While he was still considering this, Nenniaw and Celyn came out of the building, urging haste. Thunder punctuated their words, still some distance off but promising a storm to come. Peachy. Just once I’d like to travel in good weather.

The sound of hooves on packed earth caught his attention, and he turned in time to see Ris appear around the corner, leading two horses. He could hear others behind. As Ris approached, Cromwell found himself examining the youth’s face. He was badly bruised, to be sure, and carried himself gingerly, but seemed in good enough spirits. Cromwell hoped, however, that Ris wasn’t planning to accompany them. The kid deserved a little downtime after last night. Once again, he was glad he hadn’t managed to inflict the kind of damage he knew himself to be capable of delivering.

Ris came to a stop before him, handing over the reins of one of the horses. They were stocky, slightly rough-coated creatures, not especially tall but quite solid-appearing — more like ponies, really. The one whose reins Ris gave him was a bay of perhaps thirteen hands, with lively eyes. Cromwell examined the riding tack used here. The bridle was of a style he hadn’t seen before, but the biggest difference was the saddle. It was a primitive affair and lacked stirrups. Of course, he realized: the ancestors of the Pridani — and of their mounts for that matter — had likely been taken from Earth long before the stirrup made its way to the British isles. He was probably lucky they had even developed saddles to any extent. He recalled reading in one of his college texts, seemingly a lifetime ago now, that the saddle had been unknown in Britain until somewhere in at least the middle of the first millennium AD, when it was introduced by Roman soldiers to whom it was also something of a novelty. That had to be more recent than the sixty-odd generation timeframe that Tesni claimed for her people’s presence on Tir ’n Awyr.

Cromwell shook his head in amazement. He’d majored in history out of a keen interest, and although his primary focus had been on military and modern history, the few courses he’d taken detailing the ancient world had been fascinating. He’d never expected to relate to material on late Iron Age cultures in a manner quite this up-close and personal, however.

Ris was saying something. Cromwell still didn’t have anything like a firm grasp of Pridanic, but from the tone, it sounded like an apology. For last night? Hell, he was fine. His concern was for the kid, who had clearly come off the worst in their encounter. “Not to worry,” he said in Pridanic, hoping he didn’t mangle the words too much. “You are well?” That got him a nod and a crooked smile. “Good.” He clasped the boy’s shoulder, then turned to the task at hand.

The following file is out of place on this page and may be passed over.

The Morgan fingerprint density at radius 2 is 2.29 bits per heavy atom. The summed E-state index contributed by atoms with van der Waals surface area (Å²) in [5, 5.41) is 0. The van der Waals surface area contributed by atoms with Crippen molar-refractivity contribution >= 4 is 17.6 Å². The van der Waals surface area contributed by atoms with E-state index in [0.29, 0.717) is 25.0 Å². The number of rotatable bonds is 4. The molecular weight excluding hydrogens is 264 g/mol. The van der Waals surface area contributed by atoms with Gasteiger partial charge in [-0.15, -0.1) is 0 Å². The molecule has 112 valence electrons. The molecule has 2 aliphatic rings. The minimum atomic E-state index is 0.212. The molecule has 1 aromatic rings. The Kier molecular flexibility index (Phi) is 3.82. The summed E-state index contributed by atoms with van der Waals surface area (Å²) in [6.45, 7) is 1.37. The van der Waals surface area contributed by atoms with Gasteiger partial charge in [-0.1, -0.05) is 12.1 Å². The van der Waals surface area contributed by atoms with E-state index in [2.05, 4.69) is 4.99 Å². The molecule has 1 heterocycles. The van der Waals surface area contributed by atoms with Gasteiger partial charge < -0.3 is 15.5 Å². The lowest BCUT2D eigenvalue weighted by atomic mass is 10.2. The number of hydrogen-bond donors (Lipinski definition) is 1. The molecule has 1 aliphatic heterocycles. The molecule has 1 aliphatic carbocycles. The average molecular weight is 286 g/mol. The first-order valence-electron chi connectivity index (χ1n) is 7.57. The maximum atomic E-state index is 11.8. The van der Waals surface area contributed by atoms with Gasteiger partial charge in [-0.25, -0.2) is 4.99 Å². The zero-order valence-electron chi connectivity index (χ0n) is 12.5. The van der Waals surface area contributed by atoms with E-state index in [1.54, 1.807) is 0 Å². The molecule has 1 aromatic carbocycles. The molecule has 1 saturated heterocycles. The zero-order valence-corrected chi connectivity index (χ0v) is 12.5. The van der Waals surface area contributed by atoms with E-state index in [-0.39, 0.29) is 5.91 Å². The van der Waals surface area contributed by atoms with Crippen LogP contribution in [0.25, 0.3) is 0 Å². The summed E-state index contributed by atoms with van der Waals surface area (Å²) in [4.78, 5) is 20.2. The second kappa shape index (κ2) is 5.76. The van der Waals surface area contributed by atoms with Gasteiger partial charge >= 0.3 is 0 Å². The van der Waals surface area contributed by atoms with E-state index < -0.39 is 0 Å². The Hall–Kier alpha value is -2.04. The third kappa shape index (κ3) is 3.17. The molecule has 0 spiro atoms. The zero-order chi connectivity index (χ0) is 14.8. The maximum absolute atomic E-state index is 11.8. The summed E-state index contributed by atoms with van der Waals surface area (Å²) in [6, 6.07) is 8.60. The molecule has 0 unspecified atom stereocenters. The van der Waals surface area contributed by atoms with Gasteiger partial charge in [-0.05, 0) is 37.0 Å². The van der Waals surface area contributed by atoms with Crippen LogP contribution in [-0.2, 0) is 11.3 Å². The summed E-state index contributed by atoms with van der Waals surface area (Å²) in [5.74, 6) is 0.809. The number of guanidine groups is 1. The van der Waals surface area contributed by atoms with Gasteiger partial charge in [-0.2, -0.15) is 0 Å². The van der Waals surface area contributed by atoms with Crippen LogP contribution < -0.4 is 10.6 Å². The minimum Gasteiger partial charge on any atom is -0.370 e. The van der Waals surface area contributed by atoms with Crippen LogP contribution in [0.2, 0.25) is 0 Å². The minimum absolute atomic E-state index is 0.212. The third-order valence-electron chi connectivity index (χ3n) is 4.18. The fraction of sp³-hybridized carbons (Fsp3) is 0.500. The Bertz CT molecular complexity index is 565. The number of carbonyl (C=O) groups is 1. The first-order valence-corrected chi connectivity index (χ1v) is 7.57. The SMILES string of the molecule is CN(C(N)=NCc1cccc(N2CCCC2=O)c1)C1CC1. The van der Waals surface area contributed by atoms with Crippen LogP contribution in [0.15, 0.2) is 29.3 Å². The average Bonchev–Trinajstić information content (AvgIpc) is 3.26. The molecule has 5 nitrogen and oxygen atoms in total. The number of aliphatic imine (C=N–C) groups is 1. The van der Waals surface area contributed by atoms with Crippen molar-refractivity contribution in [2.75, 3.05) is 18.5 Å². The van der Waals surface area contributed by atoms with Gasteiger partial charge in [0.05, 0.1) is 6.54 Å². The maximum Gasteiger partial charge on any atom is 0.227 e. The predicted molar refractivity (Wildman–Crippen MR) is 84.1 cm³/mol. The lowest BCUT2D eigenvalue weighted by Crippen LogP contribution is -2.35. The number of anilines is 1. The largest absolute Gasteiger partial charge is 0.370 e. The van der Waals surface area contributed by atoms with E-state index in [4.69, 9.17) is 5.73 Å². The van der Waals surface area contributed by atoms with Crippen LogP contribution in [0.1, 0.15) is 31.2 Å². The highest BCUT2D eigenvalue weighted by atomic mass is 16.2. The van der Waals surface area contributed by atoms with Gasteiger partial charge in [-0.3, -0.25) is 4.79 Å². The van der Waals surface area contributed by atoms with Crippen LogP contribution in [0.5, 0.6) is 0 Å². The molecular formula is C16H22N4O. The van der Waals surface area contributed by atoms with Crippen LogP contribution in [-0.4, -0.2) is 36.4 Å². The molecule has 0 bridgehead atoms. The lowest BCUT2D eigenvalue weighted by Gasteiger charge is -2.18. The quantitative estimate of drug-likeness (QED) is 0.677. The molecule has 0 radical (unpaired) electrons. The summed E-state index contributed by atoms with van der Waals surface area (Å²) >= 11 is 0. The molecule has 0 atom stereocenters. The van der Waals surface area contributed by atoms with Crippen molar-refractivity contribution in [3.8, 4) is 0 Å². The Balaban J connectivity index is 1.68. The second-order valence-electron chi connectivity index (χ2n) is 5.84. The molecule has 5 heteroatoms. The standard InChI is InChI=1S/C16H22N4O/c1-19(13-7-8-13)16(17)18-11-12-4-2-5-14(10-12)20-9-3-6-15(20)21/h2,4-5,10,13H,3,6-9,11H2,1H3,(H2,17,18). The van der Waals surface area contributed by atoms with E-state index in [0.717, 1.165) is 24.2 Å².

The product of a rural childhood, Cromwell had enjoyed trail riding since before he was Ris’ age, even riding bareback now and then, but it had been well over twenty years since he’d had the opportunity to spend time around horses on anything resembling a regular basis. He’d found himself on horseback on rare occasion in the course of missions in some of the wilder parts of the globe as well, but the most recent instance was probably four or five years ago. Riding was certainly preferable to slogging on foot in the rain, however, and he was glad of this one small way in which his journey might be eased. Wherever Dinas Coedwyg was, this would get them there and back faster, so if Jack and his team showed up here while they were gone…

He noticed that the rest of the party had already mounted, except for Tesni, who came to take the remaining horse from her nephew. Ris was gesturing again, offering him a leg up, but Cromwell shook his head, confident he had this, at least, under control. He grabbed a handful of mane and reins. A leap put him belly-down on the animal’s back, his head over the creature’s neck. He swung one leg across, pushed upright, and settled into the saddle, which to his surprise was more comfortable than it had appeared, if just barely. Ris helped his aunt to mount, and waved farewell as horses and riders filed out of the village and onto the forest trail, just as the rain began in earnest.

Cromwell tried not to think about how sore he was going to be by the end of the day.